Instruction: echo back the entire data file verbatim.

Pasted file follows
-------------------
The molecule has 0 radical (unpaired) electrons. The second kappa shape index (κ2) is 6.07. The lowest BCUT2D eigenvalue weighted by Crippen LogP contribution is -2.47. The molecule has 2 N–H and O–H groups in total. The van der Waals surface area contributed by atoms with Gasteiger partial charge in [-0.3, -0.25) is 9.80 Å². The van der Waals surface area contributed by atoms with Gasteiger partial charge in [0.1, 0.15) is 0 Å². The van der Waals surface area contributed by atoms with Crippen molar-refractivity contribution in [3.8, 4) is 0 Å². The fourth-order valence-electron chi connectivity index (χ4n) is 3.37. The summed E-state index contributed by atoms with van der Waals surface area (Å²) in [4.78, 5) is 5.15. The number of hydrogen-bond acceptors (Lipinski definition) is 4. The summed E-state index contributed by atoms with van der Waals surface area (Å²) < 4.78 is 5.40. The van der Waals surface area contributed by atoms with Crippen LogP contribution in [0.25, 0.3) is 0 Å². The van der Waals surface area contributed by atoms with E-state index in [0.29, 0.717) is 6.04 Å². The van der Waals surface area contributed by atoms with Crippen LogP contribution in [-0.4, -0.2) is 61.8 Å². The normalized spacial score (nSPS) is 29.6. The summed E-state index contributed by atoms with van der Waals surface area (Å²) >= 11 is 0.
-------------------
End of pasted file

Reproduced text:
The molecule has 0 radical (unpaired) electrons. The second kappa shape index (κ2) is 6.07. The lowest BCUT2D eigenvalue weighted by Crippen LogP contribution is -2.47. The molecule has 2 N–H and O–H groups in total. The van der Waals surface area contributed by atoms with Gasteiger partial charge in [-0.3, -0.25) is 9.80 Å². The van der Waals surface area contributed by atoms with Gasteiger partial charge in [0.1, 0.15) is 0 Å². The van der Waals surface area contributed by atoms with Crippen molar-refractivity contribution in [3.8, 4) is 0 Å². The fourth-order valence-electron chi connectivity index (χ4n) is 3.37. The summed E-state index contributed by atoms with van der Waals surface area (Å²) in [4.78, 5) is 5.15. The number of hydrogen-bond acceptors (Lipinski definition) is 4. The summed E-state index contributed by atoms with van der Waals surface area (Å²) < 4.78 is 5.40. The van der Waals surface area contributed by atoms with Crippen LogP contribution in [0.25, 0.3) is 0 Å². The van der Waals surface area contributed by atoms with E-state index in [0.29, 0.717) is 6.04 Å². The van der Waals surface area contributed by atoms with Crippen LogP contribution in [-0.4, -0.2) is 61.8 Å². The normalized spacial score (nSPS) is 29.6. The summed E-state index contributed by atoms with van der Waals surface area (Å²) >= 11 is 0.